From narrative through discourse to regulation

Lukasz Bochenek

November 10, 2018

When the intangible becomes business critical

Global issues – concrete implications

A lot has been said about “glocal” (a portmanteau of global and local) approaches to communications and advocacy. However, in my experience, organisations and companies rarely understand, or seek to understand, how global socio-economic could impact the sectors they operate in.

In some cases this goes as far as completely ignoring changing expectations from stakeholders and customers – a huge mistake that has been the downfall of more than one business. This is not a concerted choice by leaders, but it is all to easy to keep doing what has brought success in the past, without considering the broader landscape.

This is why “big picture” analysis and foresight are not “nice to haves”, but mission critical – especially when seeking to impact regulation and policy through advocacy efforts. However it is not easy, requiring both an ongoing understanding of changes in the external landscape, as well as a connection with stakeholders and customers.

Shaping the global discourse and regulatory framework

The proliferation of the (multi-)media landscape provides companies and organisations with an opportunity to connect directly with their audiences. And those that use this connection to becomes sources of knowledge for stakeholders are generally the most successful in their advocacy efforts. Being a knowledge centre provides a great opportunity to shape opinions and beliefs, and build partnerships – linking the work of advocacy and communications together to shape an overall discourse on an issue. And it is this discourse over the medium to long term that impacts policy decisions.

From this perspective, Geneva and Brussels, and the mutual dynamics between them as hubs of international policy and regulation, are crucial for businesses to keep track of.

Geneva – capital of influence

Geneva – the second seat of United Nations, and home to hundreds of NGOs and IGOs – is an unquestionable hub for shaping global influence. Making connections between people and organisations from different backgrounds and sectors is in the DNA of the city. Global policies on, and approaches to, the most pressing global issues are shaped here, impacting decision-making across the globe.

 Brussels – centre of regulations

Some of the world’s most sophisticated regulatory systems are shaped in Brussels. While Brussels is frequently regarded with a purely European lenses, the impacts of decisions taken in the city are often much more far-reaching. Many European regulations are adopted verbatim beyond the borders of the EU, or treated as a model for regional and domestic regulation across the globe. The EU also shapes the global discourse and action on multiple subjects, ranging from sustainability to development to climate action. This makes the interconnection between the two hubs of influence even stronger.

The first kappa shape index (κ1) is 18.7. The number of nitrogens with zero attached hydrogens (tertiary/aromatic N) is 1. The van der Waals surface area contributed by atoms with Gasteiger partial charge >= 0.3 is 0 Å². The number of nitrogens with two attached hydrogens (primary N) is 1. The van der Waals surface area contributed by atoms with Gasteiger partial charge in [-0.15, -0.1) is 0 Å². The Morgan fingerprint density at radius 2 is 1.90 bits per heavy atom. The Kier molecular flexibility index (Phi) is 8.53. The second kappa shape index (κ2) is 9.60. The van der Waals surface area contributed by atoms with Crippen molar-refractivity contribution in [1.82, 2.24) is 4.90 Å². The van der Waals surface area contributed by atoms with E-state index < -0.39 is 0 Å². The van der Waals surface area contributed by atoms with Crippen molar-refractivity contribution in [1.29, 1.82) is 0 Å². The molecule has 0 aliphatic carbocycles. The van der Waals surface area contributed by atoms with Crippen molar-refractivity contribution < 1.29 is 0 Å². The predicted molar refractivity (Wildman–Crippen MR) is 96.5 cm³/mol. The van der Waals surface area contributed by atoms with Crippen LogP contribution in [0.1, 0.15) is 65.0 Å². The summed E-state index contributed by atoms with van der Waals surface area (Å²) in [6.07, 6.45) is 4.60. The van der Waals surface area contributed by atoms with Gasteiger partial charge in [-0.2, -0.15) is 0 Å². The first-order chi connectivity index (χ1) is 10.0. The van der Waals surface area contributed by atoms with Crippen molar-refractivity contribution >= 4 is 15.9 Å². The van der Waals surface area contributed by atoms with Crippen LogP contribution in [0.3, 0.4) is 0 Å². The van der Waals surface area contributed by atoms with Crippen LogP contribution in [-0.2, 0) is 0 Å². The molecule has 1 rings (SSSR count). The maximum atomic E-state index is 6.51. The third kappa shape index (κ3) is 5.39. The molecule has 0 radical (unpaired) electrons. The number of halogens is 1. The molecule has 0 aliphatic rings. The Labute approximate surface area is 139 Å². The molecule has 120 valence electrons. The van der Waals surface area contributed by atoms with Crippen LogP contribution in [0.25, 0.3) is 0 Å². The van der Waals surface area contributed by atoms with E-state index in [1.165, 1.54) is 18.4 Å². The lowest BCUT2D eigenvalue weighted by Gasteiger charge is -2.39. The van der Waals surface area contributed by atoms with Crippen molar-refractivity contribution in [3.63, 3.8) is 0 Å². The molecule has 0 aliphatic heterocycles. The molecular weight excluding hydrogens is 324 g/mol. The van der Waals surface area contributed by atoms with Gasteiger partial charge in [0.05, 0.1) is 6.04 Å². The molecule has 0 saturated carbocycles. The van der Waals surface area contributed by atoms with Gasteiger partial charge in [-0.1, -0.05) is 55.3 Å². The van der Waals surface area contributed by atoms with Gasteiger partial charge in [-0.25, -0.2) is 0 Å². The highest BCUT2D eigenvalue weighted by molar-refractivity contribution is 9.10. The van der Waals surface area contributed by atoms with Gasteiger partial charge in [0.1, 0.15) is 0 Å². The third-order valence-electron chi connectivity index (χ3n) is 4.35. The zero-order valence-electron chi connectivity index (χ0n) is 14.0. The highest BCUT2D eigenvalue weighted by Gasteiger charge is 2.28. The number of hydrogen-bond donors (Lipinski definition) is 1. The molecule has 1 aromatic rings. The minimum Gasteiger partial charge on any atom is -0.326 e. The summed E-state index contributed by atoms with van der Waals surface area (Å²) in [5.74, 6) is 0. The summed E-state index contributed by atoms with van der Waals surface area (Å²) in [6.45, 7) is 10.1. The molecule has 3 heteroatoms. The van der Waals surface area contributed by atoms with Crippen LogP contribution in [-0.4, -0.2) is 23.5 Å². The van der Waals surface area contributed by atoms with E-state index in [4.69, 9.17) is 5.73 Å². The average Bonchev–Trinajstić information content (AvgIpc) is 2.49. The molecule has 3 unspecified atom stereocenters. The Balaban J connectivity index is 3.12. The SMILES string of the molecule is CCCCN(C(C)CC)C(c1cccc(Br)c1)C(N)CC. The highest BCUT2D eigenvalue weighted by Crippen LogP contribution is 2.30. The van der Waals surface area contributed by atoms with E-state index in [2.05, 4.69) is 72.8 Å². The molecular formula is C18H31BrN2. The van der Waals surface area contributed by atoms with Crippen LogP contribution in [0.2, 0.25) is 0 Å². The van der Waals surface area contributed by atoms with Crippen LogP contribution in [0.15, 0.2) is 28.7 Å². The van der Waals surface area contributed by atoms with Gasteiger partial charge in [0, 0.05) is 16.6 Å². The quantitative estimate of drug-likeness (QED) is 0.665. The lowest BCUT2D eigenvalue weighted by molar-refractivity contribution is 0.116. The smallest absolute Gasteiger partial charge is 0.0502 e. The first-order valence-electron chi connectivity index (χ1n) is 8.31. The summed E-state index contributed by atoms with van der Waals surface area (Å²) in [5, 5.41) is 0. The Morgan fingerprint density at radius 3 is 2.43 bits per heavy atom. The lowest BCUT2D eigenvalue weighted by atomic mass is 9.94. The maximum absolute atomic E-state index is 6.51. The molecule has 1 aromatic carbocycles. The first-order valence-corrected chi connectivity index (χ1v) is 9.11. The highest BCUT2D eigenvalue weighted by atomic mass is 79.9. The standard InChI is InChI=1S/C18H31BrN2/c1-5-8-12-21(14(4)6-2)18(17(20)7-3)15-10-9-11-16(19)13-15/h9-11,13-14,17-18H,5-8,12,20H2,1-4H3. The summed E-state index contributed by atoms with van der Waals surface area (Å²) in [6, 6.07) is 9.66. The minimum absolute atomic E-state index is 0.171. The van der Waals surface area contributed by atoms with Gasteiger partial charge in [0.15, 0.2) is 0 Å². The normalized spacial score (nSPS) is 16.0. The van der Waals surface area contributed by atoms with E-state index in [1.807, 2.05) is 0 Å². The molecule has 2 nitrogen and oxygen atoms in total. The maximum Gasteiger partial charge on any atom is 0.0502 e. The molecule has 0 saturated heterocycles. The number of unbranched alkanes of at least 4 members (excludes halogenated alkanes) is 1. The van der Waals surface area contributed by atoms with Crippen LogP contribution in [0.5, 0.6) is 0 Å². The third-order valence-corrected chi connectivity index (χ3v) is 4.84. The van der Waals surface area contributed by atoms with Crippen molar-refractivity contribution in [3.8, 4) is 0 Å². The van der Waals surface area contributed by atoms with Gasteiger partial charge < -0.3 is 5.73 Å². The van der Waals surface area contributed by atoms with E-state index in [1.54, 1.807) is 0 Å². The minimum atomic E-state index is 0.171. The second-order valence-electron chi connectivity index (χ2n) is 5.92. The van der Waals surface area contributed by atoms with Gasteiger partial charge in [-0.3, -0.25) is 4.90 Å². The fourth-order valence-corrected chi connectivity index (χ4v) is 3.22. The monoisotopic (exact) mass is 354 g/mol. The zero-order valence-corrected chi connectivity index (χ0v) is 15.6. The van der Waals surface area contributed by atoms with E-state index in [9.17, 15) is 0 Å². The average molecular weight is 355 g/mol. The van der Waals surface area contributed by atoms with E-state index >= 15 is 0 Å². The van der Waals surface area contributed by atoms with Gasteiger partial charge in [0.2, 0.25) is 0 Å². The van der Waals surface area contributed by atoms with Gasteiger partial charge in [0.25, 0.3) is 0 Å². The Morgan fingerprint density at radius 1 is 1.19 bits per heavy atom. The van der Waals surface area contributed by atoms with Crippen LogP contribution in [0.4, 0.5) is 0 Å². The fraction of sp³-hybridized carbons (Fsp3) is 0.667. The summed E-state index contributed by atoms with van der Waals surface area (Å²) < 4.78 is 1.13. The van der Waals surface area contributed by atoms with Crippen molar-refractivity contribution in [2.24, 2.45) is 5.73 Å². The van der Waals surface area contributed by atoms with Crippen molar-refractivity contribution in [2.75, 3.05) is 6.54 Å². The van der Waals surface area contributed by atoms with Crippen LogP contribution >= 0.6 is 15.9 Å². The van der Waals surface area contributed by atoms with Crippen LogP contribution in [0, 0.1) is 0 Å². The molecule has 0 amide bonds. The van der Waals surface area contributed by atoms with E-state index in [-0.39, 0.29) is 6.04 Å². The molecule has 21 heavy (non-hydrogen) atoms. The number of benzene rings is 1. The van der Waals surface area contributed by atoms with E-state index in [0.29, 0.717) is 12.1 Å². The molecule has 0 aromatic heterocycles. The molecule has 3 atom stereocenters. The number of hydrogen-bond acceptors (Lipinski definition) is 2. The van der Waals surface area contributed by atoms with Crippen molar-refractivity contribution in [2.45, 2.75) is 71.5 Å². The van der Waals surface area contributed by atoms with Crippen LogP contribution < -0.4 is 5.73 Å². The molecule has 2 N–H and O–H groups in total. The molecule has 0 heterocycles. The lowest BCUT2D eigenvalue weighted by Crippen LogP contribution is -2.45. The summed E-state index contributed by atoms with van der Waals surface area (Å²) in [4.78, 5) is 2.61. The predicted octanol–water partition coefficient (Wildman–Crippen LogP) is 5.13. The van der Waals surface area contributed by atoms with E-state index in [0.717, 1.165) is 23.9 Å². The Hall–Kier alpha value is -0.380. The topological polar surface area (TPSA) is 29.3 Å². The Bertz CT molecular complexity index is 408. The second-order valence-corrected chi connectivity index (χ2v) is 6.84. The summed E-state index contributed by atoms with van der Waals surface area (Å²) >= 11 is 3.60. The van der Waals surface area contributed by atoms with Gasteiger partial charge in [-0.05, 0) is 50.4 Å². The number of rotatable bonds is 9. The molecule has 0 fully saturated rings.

Interconnection between advocacy and public affairs

Sometimes, the time-lapse between a shift in discourse and the subsequent change to regulatory policy is long; but monitoring and influencing trends is still the crucial starting point. And for companies to shape the discourse requires action across the traditionally separate fields of public affairs, communications and advocacy. The link between shaping the narrative, creating a holistic supportive environment and shaping policy / regulations is viral. Breaking the wall between “soft influence” and lobbying has become fundamental for business success.

Creating a holistic approach to public affairs and advocacy

Building effective influence strategies requires a company or organisation to consider their whole value chain. Four steps can help to do this:

  1. Create a culture of listening across the organisation. Connect what is being discussed externally (and what you are talking about) with the agendas of regulators and legislators.
  2. Consider external engagement as a single function – bringing together advocacy, lobbying, communications and member relationships in one corporate function.
  3. Align external and internal communications – ensuring that what is said externally about an organisation is in line with internal perceptions.
  4. Develop knowledge – companies have the possibility to shape global discourses, but to do so they need to substantiate their positions with knowledge and understanding. Show that your organisation is a leader not just in your sector, but also as a “corporate citizen”.

Influencing the influence

This holistic approach to advocacy will give the most effective results. It encourages an outward-looking attitude, seeing issues from the perspective of stakeholders and not the organisation that wishes to influence them. But to do so, it is critical to create holistic advocacy approaches that link external relations strategies across traditional silos.